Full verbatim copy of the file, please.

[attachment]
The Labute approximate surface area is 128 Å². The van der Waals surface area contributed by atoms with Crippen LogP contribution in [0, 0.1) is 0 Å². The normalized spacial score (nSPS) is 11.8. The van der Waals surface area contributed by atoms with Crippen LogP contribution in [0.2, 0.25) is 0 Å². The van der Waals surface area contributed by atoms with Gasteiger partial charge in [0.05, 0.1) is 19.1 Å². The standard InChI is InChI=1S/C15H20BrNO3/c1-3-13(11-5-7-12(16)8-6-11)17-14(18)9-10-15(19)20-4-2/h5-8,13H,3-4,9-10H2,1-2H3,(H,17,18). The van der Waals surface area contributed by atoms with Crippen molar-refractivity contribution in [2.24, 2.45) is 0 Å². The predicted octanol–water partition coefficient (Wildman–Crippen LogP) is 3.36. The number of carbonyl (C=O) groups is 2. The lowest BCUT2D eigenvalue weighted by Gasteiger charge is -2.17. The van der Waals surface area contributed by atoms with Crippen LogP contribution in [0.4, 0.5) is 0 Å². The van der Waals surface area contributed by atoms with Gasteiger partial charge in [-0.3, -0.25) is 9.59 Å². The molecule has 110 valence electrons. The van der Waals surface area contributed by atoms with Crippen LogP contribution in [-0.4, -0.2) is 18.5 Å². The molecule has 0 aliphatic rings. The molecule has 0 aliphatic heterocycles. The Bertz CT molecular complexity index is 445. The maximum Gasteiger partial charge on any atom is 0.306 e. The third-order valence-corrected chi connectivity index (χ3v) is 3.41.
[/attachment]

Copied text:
The Labute approximate surface area is 128 Å². The van der Waals surface area contributed by atoms with Crippen LogP contribution in [0, 0.1) is 0 Å². The normalized spacial score (nSPS) is 11.8. The van der Waals surface area contributed by atoms with Crippen LogP contribution in [0.2, 0.25) is 0 Å². The van der Waals surface area contributed by atoms with Gasteiger partial charge in [0.05, 0.1) is 19.1 Å². The standard InChI is InChI=1S/C15H20BrNO3/c1-3-13(11-5-7-12(16)8-6-11)17-14(18)9-10-15(19)20-4-2/h5-8,13H,3-4,9-10H2,1-2H3,(H,17,18). The van der Waals surface area contributed by atoms with Crippen molar-refractivity contribution in [2.24, 2.45) is 0 Å². The predicted octanol–water partition coefficient (Wildman–Crippen LogP) is 3.36. The number of carbonyl (C=O) groups is 2. The lowest BCUT2D eigenvalue weighted by Gasteiger charge is -2.17. The van der Waals surface area contributed by atoms with Crippen LogP contribution in [0.4, 0.5) is 0 Å². The van der Waals surface area contributed by atoms with Gasteiger partial charge in [-0.3, -0.25) is 9.59 Å². The molecule has 110 valence electrons. The van der Waals surface area contributed by atoms with Crippen LogP contribution in [-0.4, -0.2) is 18.5 Å². The molecule has 0 aliphatic rings. The molecule has 0 aliphatic heterocycles. The Bertz CT molecular complexity index is 445. The maximum Gasteiger partial charge on any atom is 0.306 e. The third-order valence-corrected chi connectivity index (χ3v) is 3.41.